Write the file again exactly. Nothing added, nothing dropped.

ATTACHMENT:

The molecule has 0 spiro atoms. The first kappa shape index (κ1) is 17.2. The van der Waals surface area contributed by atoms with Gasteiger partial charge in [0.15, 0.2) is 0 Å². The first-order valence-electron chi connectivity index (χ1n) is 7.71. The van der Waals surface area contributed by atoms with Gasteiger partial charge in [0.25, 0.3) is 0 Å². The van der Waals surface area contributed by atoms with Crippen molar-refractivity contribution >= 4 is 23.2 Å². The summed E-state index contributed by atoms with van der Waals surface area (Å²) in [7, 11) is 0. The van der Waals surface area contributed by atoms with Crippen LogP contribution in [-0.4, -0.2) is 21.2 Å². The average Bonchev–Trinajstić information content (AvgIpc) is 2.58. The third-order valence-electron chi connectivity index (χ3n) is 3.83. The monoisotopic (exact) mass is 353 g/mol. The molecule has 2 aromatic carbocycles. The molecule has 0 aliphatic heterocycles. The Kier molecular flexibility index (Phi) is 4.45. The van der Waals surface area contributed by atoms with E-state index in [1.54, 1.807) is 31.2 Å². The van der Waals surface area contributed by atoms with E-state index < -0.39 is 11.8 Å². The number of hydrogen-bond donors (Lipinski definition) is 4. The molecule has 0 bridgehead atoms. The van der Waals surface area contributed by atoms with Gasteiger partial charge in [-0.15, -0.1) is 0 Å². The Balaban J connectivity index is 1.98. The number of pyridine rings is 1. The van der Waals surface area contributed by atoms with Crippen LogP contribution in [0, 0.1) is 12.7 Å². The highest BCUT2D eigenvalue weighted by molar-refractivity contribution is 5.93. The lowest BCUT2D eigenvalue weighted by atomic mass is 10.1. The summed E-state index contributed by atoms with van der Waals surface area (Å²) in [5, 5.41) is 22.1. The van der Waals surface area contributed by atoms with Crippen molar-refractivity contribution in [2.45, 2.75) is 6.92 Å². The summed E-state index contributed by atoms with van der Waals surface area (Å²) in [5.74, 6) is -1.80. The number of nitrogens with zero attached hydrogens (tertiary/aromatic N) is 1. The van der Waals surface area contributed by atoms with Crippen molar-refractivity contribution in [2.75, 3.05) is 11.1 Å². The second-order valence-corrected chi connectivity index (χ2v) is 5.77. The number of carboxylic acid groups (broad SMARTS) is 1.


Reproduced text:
The molecule has 0 spiro atoms. The first kappa shape index (κ1) is 17.2. The van der Waals surface area contributed by atoms with Gasteiger partial charge in [0.15, 0.2) is 0 Å². The first-order valence-electron chi connectivity index (χ1n) is 7.71. The van der Waals surface area contributed by atoms with Gasteiger partial charge in [0.25, 0.3) is 0 Å². The van der Waals surface area contributed by atoms with Crippen molar-refractivity contribution >= 4 is 23.2 Å². The summed E-state index contributed by atoms with van der Waals surface area (Å²) in [7, 11) is 0. The van der Waals surface area contributed by atoms with Crippen LogP contribution in [-0.4, -0.2) is 21.2 Å². The average Bonchev–Trinajstić information content (AvgIpc) is 2.58. The third-order valence-electron chi connectivity index (χ3n) is 3.83. The monoisotopic (exact) mass is 353 g/mol. The molecule has 2 aromatic carbocycles. The molecule has 0 aliphatic heterocycles. The Kier molecular flexibility index (Phi) is 4.45. The van der Waals surface area contributed by atoms with E-state index in [1.54, 1.807) is 31.2 Å². The van der Waals surface area contributed by atoms with E-state index < -0.39 is 11.8 Å². The number of hydrogen-bond donors (Lipinski definition) is 4. The molecule has 0 bridgehead atoms. The van der Waals surface area contributed by atoms with Gasteiger partial charge in [-0.15, -0.1) is 0 Å². The Balaban J connectivity index is 1.98. The number of pyridine rings is 1. The van der Waals surface area contributed by atoms with Crippen LogP contribution in [0, 0.1) is 12.7 Å². The highest BCUT2D eigenvalue weighted by molar-refractivity contribution is 5.93. The lowest BCUT2D eigenvalue weighted by atomic mass is 10.1. The summed E-state index contributed by atoms with van der Waals surface area (Å²) in [5, 5.41) is 22.1. The van der Waals surface area contributed by atoms with Crippen molar-refractivity contribution in [2.45, 2.75) is 6.92 Å². The summed E-state index contributed by atoms with van der Waals surface area (Å²) in [5.74, 6) is -1.80. The number of nitrogens with zero attached hydrogens (tertiary/aromatic N) is 1. The van der Waals surface area contributed by atoms with Crippen molar-refractivity contribution in [2.75, 3.05) is 11.1 Å². The second-order valence-corrected chi connectivity index (χ2v) is 5.77. The number of carboxylic acid groups (broad SMARTS) is 1.